Some of my thoughts on input for wayland
alzinovyev at gmail.com
Fri Jan 28 19:31:35 PST 2011
On Sat, Jan 29, 2011 at 03:16:51AM +0100, Enrico Weigelt wrote:
> * Marty Jack <martyj19 at comcast.net> schrieb:
> > Something equivalent to passive grabs so that a process can
> > own a particular action like Volume Up and be assured that
> > there aren't five different processes all trying to control
> > the volume.
> You're talking about things like those special keys (or key
> combinations) found on certain keyboard ? Well, they IMHO should
> be either handled completely outside the display system and
> *maybe* passed into it by an separate agent. I, personally,
> wouldn't want any GUI application to somehow catch those
> keystrokes, instead configure explicitly who will get them.
> > I continue to hope that there is a path for the "legacy KeySym"
> > encodings to be replaced by their Unicode equivalents along
> > with some encoding of the function key space.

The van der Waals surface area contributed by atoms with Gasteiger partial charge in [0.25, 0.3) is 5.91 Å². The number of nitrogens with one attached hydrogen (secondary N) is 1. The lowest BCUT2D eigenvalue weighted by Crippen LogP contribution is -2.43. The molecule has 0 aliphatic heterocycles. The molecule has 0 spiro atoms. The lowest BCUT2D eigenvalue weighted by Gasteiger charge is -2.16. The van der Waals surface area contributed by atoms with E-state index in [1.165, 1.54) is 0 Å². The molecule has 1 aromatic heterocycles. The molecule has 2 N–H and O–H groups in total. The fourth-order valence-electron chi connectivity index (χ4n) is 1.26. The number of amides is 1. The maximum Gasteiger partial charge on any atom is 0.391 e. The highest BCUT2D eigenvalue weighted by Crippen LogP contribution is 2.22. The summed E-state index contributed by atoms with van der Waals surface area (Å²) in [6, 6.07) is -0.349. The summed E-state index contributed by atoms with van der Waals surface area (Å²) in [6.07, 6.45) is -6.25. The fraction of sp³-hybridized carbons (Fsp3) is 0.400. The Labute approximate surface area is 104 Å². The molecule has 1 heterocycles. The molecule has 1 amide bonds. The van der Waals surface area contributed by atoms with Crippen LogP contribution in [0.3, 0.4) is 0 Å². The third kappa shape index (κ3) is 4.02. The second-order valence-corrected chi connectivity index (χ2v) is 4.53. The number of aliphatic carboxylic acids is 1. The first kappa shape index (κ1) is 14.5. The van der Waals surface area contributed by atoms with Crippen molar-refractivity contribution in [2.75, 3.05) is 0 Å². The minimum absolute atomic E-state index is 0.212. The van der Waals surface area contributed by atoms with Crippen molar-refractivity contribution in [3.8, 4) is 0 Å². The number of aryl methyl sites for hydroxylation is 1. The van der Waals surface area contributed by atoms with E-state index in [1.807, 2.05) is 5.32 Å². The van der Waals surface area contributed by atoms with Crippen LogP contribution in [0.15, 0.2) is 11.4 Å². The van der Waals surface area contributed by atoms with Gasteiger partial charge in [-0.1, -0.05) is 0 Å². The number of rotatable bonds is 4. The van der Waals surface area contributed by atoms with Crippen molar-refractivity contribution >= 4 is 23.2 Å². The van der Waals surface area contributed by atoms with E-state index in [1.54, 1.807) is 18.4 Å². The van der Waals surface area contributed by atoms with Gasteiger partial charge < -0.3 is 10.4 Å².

> Quite simple: map the whole key actions to a larger event codespace.
> They could be even represented as text strings in the protocol. (eg.
> pressing the capital A could trigger some "KEYPRESS-A" event, an Ä
> umlaut would have "KEYPRESS-AE", etc). These lowlevel input events
> are then mapped by the compositor to the appropriate applications,
> dependent on current focus, etc.
Unicode keysyms would not solve all layout problems. There'll always
be the CJK languages which require more complex handling (already
done in Qt/GTK+). Toolkits' input modules could already handle input
conversion to any language (at least uim+m17n (for all european
layouts)+any CJK modules) without any support from X (or wayland).
I think that all input can be split into "control" (things like
hotkeys/keybindings (including text navigation), (maybe) can be passed
to separate agent, separate agent (hypothetically) can e.g. map some
hotkeys to mouse/multitouch gestures if user don't have/like keyboard),
and "text" (any layout things can be handled with toolkits' IM support).
It should make things easier for developers and will make some nice
side-effects (like working vim-style keybindings in any layout without
extra effort for both developers and end-users).
IMHO it's better than "unicode keysyms".
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